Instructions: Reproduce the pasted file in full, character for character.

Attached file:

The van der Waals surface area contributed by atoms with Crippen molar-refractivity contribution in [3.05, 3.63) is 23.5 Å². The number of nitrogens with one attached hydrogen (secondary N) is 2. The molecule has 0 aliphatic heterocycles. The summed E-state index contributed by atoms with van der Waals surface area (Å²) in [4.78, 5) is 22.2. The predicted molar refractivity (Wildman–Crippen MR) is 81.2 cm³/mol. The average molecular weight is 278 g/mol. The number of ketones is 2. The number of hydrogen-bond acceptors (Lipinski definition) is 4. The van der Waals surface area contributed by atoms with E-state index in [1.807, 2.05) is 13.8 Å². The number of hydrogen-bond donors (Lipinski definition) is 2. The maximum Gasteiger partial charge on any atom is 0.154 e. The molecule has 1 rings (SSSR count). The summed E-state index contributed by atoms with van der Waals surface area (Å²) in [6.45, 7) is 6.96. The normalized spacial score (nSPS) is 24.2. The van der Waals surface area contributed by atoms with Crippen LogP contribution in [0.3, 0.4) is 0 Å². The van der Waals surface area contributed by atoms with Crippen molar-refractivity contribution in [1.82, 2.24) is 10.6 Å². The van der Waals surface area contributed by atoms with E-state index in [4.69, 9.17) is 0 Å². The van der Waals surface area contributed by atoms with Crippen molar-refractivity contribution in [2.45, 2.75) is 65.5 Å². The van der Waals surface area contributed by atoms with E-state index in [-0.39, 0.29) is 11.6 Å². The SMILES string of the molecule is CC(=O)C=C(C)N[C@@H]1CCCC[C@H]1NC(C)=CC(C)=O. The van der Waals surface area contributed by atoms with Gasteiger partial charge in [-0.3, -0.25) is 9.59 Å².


The van der Waals surface area contributed by atoms with Crippen molar-refractivity contribution in [3.05, 3.63) is 23.5 Å². The number of nitrogens with one attached hydrogen (secondary N) is 2. The molecule has 0 aliphatic heterocycles. The summed E-state index contributed by atoms with van der Waals surface area (Å²) in [4.78, 5) is 22.2. The predicted molar refractivity (Wildman–Crippen MR) is 81.2 cm³/mol. The average molecular weight is 278 g/mol. The number of ketones is 2. The number of hydrogen-bond acceptors (Lipinski definition) is 4. The van der Waals surface area contributed by atoms with E-state index in [1.807, 2.05) is 13.8 Å². The number of hydrogen-bond donors (Lipinski definition) is 2. The maximum Gasteiger partial charge on any atom is 0.154 e. The molecule has 1 rings (SSSR count). The summed E-state index contributed by atoms with van der Waals surface area (Å²) in [6.45, 7) is 6.96. The normalized spacial score (nSPS) is 24.2. The van der Waals surface area contributed by atoms with Crippen LogP contribution in [0.3, 0.4) is 0 Å². The van der Waals surface area contributed by atoms with Crippen molar-refractivity contribution in [1.82, 2.24) is 10.6 Å². The van der Waals surface area contributed by atoms with E-state index in [4.69, 9.17) is 0 Å². The van der Waals surface area contributed by atoms with Crippen molar-refractivity contribution in [2.45, 2.75) is 65.5 Å². The van der Waals surface area contributed by atoms with E-state index in [-0.39, 0.29) is 11.6 Å². The SMILES string of the molecule is CC(=O)C=C(C)N[C@@H]1CCCC[C@H]1NC(C)=CC(C)=O. The van der Waals surface area contributed by atoms with Gasteiger partial charge in [-0.3, -0.25) is 9.59 Å².